How to reboot shared mobility in a post-pandemic world


Shared mobility must reinvent itself somewhat to adapt to the coming challenges resulting from COVID-19. Operators, software developers, vehicle manufacturers, and public services will all need to be creative in order to find ways to deal with a wide range of social/technical/business issues created or exacerbated by the pandemic.

In this article (in 6 parts), we will explore a few ideas on how to build resilient shared mobility solutions for the near future.

1. Safety & hygiene: reconnect with riders

Hygiene is perhaps the most significant psychological barrier to shared mobility usage in this era of COVID-19. While scooters, bikes, and mopeds all have the built-in feature of social distancing, due to their one-at-a-time ridership, shared usage makes it vital to address the issue of disinfection of contact points.

In the upcoming battle to regain market share, those operators who can convince users that their vehicles are the safest will have a significant advantage over those who might not have the resources to do so.

Different measures can be taken to make the risk more manageable, some of which are outlined below.

Upgrade the hardware: The use of self-cleaning materials to cover the vehicles’ contact points can reduce viral transmission. American operator Wheels has already partnered with NanoSeptic to cover grips and brake levers with this kind of product. Doing so reduces the need for thorough cleaning between riders. Another option is the installation of hand sanitizer and/or disposable glove dispensers, though this may be more complex and less secure, given the potential for theft.

[Read: 3 possible scenarios for restoring public transport after COVID-19]

Adapt operations procedures: If resources are available, operators must optimize the frequency of cleaning and sanitizing their equipment. This might be tricky, though; during this period of decreased ridership (and accordingly diminished staff), French operators Dott and Pony have each confirmed that disinfecting vehicles every eight to ten rides is the best they can do for now.

Improve user behavior: While some operators might not be able to increase their cleaning and disinfection frequency, they can develop innovative marketing campaign solutions to improve users’ hygiene practices through education and reminders.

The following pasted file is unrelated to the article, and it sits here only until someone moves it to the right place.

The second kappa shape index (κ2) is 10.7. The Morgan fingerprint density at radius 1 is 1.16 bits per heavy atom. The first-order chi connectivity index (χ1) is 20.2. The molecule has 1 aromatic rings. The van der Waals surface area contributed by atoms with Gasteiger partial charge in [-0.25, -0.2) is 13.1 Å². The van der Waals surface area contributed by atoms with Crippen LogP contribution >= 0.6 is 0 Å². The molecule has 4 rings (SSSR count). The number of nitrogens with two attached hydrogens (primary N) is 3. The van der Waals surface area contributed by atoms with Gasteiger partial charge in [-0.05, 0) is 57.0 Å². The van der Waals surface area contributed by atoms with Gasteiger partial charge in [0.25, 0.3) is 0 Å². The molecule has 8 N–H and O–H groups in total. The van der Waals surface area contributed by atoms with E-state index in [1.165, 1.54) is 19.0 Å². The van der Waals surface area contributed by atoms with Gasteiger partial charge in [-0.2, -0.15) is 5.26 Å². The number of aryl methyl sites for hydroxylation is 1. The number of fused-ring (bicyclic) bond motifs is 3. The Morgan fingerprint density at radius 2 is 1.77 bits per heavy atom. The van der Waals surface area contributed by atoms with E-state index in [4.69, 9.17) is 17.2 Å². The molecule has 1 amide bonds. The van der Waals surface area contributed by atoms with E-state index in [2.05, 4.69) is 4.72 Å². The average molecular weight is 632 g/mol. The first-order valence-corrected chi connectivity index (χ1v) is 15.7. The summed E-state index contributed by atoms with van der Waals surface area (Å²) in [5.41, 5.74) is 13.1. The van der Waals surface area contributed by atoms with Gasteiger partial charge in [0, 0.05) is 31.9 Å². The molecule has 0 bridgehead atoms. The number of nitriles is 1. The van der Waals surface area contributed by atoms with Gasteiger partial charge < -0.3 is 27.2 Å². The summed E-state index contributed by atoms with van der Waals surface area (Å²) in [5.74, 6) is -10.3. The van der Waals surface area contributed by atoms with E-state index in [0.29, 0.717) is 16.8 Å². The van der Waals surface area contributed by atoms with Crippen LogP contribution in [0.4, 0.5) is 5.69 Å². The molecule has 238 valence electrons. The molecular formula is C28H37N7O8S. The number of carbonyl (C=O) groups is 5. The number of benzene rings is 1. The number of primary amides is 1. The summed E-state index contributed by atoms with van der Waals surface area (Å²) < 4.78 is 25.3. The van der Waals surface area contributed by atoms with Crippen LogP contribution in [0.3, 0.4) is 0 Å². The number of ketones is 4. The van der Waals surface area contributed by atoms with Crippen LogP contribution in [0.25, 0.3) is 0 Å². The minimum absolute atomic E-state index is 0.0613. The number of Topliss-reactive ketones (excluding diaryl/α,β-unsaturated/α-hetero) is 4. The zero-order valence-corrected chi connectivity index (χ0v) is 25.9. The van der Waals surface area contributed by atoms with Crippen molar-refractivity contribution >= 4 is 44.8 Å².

2. Communication: set the right tone

Shared mobility operators should adapt their marketing and communication to reflect the very specific circumstances brought on by COVID-19. For at least a couple of months after lockdown ends, operators’ usual messages of “fun” and “freedom” will sound out of touch, even anachronistic. Various companies’ announcements of service suspension already display a clear change of pace, with messages focused on health and responsibility.

Operators will need to find the right language to attract new riders who are more fearful of the risk of infection on public transportation (buses, metros, tramways, etc.). These potential users will likely be more receptive to reliability and safety arguments in considering shared scooters, bikes, or mopeds as options for their commutes.

However, operators should not completely give up on their core values; they must find a way to communicate the pleasure of freedom of movement in a way that still feels appropriate and cognizant of the current times.

This might also be a good time for shared mobility companies to use their messaging to assert their good standing in the market. During the lockdown, many operators who chose to keep their services running highlighted their commitment to serve a community and its residents, turning their offerings into reliable and essential transportation options.

3. Strategy: focus on the locals

While lockdown measures will soon slowly ease up in most countries, national and regional borders will likely remain closed, effectively pausing tourism for an unknown period of time. As a consequence, shared mobility services will, at least for now, solely serve locals.

This is a major paradigm shift for some operators who had been heavily reliant on revenues generated by tourists. In Paris for example, tourists account for 40% of all scooter rides, and this number increases to as high as 70% in the months of July and August. Services like shared mopeds are much less impacted by the decrease in tourism, as they have always been used primarily for professional and personal trips on weekdays.

Operators impacted by the reduction in tourism will have to completely reevaluate the way they manage their vehicle fleets. Taking again the example of Paris, it would make little sense to continue to place as many scooters near the Eiffel Tower and the Louvre Museum.